There are two main schools of thought when it comes to analyzing trading: fundamental analysis and technical analysis. Now, there are also other types of analysis, such as quantitative, but many traders focus on technical and fundamental analysis.

Investors and traders use fundamentals in an attempt to find the “true” value of the stock. However, the market doesn’t always agree with the fundamentals. While these metrics are useful, they can sometimes be misleading.

Experienced traders use both fundamental and technical analysis to evaluate stocks and options and plan their next moves. If you want to get an inside look behind the millionaire trader mindset, check out this free guide that could teach you how to multiply your money.

What Is Fundamental Analysis?

If you’re wondering how to do fundamental analysis, you’ve come to the right place. This strategy involves an evaluation of the financial health of a business to decide how or whether to invest in its stock. When conducting fundamental analysis, some of the most important factors to review include a company’s earnings as well as:

  • Stock price to earnings ratio (P/E)
  • Earnings per share, found by dividing a company’s net income less dividends by its outstanding shares
  • Stock price to sales ratio (revenue) (P/S)
  • Dividend payout ratio, which compares shareholder dividends to the entire net income of the firm
  • Price to book ratio (P/B), which compares the market price of a stock to its book value as indicated by the company’s financial reports
  • Return on equity, found by dividing the shareholder equity into the net income of the firm

What Is Technical Analysis?

Technical analysis goes beyond the financial indicators of a company’s stock to glean knowledge from historical and current trading charts. Traders who become adept at technical analysis learn to read common trade signals, chart patterns, and other forms of analysis to make market decisions. This strategy relies on the idea that stock prices tend to follow specific trends and patterns, and that looking at these motifs provides valuable information when used to predict the future action of a specific stock.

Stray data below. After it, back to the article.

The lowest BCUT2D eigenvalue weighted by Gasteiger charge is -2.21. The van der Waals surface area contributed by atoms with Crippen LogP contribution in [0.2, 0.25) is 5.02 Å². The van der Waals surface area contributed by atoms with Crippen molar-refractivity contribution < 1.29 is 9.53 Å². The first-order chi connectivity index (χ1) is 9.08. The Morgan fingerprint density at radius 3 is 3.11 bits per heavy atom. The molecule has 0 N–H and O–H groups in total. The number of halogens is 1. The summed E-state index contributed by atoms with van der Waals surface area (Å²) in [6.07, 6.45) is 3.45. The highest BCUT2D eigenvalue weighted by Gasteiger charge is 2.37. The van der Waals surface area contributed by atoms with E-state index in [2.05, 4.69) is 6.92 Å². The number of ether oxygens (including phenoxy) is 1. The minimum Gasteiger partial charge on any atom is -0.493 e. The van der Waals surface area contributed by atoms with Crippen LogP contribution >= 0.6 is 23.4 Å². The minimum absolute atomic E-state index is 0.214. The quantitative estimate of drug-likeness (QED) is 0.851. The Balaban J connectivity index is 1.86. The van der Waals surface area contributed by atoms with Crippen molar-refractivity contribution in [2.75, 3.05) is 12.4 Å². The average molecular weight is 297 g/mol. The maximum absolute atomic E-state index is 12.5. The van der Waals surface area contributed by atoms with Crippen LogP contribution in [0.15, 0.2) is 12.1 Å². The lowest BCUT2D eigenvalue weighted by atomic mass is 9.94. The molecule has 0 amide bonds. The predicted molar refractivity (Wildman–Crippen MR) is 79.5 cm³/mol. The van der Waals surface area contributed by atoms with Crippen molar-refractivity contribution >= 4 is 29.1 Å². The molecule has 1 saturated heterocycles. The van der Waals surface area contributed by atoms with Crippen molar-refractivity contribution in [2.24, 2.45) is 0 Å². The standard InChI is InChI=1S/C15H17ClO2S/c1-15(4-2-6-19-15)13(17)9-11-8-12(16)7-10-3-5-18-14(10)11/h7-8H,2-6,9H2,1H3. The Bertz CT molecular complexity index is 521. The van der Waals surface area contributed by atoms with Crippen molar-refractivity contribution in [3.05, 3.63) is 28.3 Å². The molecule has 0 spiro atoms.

When To Avoid Fundamental Analysis

Fundamentals can be useful in some cases, but it’s general, not wise to use it with “disruptive” companies. For example, take a look at Inc. (AMZN). If you just looked at the fundamentals, you may be compelled to short the stock.

Typically, when you’re using fundamental ratios, such as price-to-earnings ratio (P/E) or price to cash flow ratio (P/CF), you would compare it to the industry average. At a quick glance, AMZN’s fundamental ratios are extremely high compared to its index, creating a potential argument for a short sale.

However, that wouldn’t be wise. Based on AMZN’s price performance over the years, that short would’ve been a disaster. You see, it’s hard to actually find the “true value” of a stock like AMZN. The market may be pricing in other factors, such as growth potential and potential changes in the industry. On the other hand, these ratios may be useful for more stable companies that have been around for decades like Caterpillar (CAT) or General Electric (GE).

That said, you have to pick and choose your spots when deciding between fundamentals and technicals. Now, if you want to see how one trader – who turned just over $15K to more than $5M in a few short years – uses fundamentals and technicals to schedule his paychecks take a look here.

Fundamental vs. Technical Analysis

Some traders say fundamentals trump technicals, while others will say the exact opposite. If you’re looking for an answer to the question, “Which type of analysis is better?” you won’t find consensus on this controversial subject. In fact, many successful traders multiply their money by combining both techniques to their advantage.

Fundamentals can often help you find the factors that make the stock price move. For example, if there’s a shift in the fundamentals of the industry, fundamentals would be useful. Now, technical analysis can help with determining the price action. In other words, if you use technical analysis, you might be able to spot a pattern that could signal a stock is poised to run higher.

If you want to learn how to use chart patterns and potentially generate high returns, check out how this former school teacher turned into a trading millionaire using three simple patterns.

That said, you have to figure out which works best for you. Maybe you don’t like fundamentals and focus more on chart patterns. Either way, you have to be comfortable when you’re trading or you won’t make a significant profit.


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